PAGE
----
Sales of Rick Warren’s The Purpose Driven Life catapulted after the book was credited with helping lead to the surrender of the suspect in an Atlanta shooting rampage.
On Sunday evening, the day former hostage Ashley Smith told a press conference that reading an excerpt from the book to suspect Brian Nichols was a turning point in ending her captivity, the book ranked 54 on the Amazon.com bestseller list. By Tuesday it was No. 2, behind a pre-order of the new Harry Potter book due out in July.
“Ashley Smith never dreamed that living out the principles of chapter 33 in The Purpose Driven Life would save her life,” began a press release repeating her story on the Web site PurposeDriven.com.
Before the spurt, the book had already sold 21 million copies since its release in October 2002. The impact on total sales won’t be known until new numbers come out next week.
Nichols, who is accused of four murders, held Smith hostage in her apartment several hours Saturday night, she said Sunday on CNN, before she was able to gain his confidence after reading to him from The Purpose Driven Life.
“It mentioned something about what you thought your purpose in life was,” she said in a transcript. “What were you–what talents were you given? What gifts were you given to use?”
“I asked him why he chose me and why he chose Bridgewater Apartments. And he said he didn’t know, just randomly,” she said.
“But after we began to talk, he said he thought that I was an angel sent from God. And that I was his sister and he was my brother in Christ. And that he was lost and God led him right to me to tell him that he had hurt a lot of people. And the families–the people–to let him know how they felt, because I had gone through it myself.”
Later, after cooking him breakfast, Smith said she talked some more to Nichols about God and why he made it out of the courtroom where he is accused of fatally shooting a judge, court reporter and deputy. Police say he later killed a fourth victim, a U.S. Immigration and Customs Enforcement agent, before stealing his truck and driving it to Smith’s apartment complex in Gwinnett County.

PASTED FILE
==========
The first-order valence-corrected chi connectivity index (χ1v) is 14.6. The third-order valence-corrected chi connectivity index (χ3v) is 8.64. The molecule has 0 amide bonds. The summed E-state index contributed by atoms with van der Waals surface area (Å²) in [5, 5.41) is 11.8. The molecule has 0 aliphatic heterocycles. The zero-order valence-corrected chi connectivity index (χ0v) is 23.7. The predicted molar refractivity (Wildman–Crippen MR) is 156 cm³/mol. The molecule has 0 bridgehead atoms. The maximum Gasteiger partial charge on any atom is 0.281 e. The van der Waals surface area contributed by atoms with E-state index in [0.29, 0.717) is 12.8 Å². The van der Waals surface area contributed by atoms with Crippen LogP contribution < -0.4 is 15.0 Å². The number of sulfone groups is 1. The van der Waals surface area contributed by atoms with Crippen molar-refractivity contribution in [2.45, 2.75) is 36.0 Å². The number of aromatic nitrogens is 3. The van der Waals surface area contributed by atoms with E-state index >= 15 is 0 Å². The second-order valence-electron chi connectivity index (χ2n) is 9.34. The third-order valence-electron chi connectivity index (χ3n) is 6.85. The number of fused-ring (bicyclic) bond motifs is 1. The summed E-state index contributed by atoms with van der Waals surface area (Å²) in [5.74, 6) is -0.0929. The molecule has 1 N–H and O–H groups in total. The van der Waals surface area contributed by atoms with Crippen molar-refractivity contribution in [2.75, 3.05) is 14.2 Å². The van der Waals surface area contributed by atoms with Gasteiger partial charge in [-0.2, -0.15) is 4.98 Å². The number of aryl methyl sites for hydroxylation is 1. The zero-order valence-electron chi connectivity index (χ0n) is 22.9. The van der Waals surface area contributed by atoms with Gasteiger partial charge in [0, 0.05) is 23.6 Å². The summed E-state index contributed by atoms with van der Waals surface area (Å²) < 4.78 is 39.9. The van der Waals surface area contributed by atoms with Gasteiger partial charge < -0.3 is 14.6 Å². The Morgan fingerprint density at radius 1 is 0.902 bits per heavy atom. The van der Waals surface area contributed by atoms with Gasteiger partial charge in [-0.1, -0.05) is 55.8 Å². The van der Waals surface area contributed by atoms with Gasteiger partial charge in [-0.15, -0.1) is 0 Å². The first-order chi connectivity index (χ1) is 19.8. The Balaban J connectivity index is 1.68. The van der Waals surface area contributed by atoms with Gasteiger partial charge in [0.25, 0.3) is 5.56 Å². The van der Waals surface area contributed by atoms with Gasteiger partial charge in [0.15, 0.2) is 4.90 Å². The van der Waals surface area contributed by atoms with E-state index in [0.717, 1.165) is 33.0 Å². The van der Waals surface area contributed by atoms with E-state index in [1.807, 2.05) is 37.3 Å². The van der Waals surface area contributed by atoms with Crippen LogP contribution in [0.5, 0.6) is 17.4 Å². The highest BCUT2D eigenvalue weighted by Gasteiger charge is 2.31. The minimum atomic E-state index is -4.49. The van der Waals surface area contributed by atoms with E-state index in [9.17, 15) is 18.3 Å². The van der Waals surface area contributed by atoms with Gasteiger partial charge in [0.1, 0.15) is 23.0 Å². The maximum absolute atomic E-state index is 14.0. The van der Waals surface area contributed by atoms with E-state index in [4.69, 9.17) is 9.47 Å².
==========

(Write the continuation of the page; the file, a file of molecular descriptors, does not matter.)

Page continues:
“I said, ‘Do you believe in miracles?'” she said. “Because if you don’t believe in miracles–you are here for a reason. You’re here in my apartment for some reason. You got out of that courthouse with police everywhere, and you don’t think that’s a miracle? You don’t think you’re supposed to be sitting here right in front of me listening to me tell you, you know, your reason here?”
“I said, ‘You know, your miracle could be that you need to be caught for this. You need to go to prison and you need to share the word of God with them, with all the prisoners there.'”
Nichols eventually let her go, asking if she wanted him to do something like hang curtains before she returned. Upon leaving, she said she called 911 and told police where to find him.
Warren, pastor of Saddleback Church in Lake Forest, Calif., said in a statement he followed the story while traveling in Africa with his wife, Kay.
“We have been grateful to see God use The Purpose Driven Life to provide comfort and direction to people from all walks of life, and were humbled to learn that hostage Ashley Smith found strength and encouragement in its pages during her seven-hour ordeal,” Warren said.
“Jesus sometimes calls us in some of the most difficult situations to be an advocate for Him and the message He represented while on this earth,” Warren said. “We are thankful that Ms. Smith was able to draw from the Scriptures and her reading from the Purpose Driven Life to bring some hope to her captor’s life that was unraveling so tragically and dramatically.”
Bob Allen is managing editor of EthicsDaily.com.